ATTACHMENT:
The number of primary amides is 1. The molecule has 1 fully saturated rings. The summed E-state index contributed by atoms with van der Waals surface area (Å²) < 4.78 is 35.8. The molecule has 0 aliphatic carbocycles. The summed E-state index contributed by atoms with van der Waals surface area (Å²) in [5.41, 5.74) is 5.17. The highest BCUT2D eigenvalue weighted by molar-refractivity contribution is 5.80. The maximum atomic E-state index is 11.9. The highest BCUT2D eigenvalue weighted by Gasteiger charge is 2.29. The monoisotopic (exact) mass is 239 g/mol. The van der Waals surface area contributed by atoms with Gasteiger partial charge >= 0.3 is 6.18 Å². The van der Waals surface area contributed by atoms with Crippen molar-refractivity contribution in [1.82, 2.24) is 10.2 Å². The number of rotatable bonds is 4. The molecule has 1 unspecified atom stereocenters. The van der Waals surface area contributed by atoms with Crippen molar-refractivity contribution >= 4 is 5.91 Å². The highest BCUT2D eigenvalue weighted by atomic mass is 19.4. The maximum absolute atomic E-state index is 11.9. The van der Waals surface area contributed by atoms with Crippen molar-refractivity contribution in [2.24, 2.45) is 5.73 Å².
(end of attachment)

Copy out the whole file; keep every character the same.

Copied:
The number of primary amides is 1. The molecule has 1 fully saturated rings. The summed E-state index contributed by atoms with van der Waals surface area (Å²) < 4.78 is 35.8. The molecule has 0 aliphatic carbocycles. The summed E-state index contributed by atoms with van der Waals surface area (Å²) in [5.41, 5.74) is 5.17. The highest BCUT2D eigenvalue weighted by molar-refractivity contribution is 5.80. The maximum atomic E-state index is 11.9. The highest BCUT2D eigenvalue weighted by Gasteiger charge is 2.29. The monoisotopic (exact) mass is 239 g/mol. The van der Waals surface area contributed by atoms with Gasteiger partial charge >= 0.3 is 6.18 Å². The van der Waals surface area contributed by atoms with Crippen molar-refractivity contribution in [1.82, 2.24) is 10.2 Å². The number of rotatable bonds is 4. The molecule has 1 unspecified atom stereocenters. The van der Waals surface area contributed by atoms with Crippen molar-refractivity contribution >= 4 is 5.91 Å². The highest BCUT2D eigenvalue weighted by atomic mass is 19.4. The maximum absolute atomic E-state index is 11.9. The van der Waals surface area contributed by atoms with Crippen molar-refractivity contribution in [2.24, 2.45) is 5.73 Å².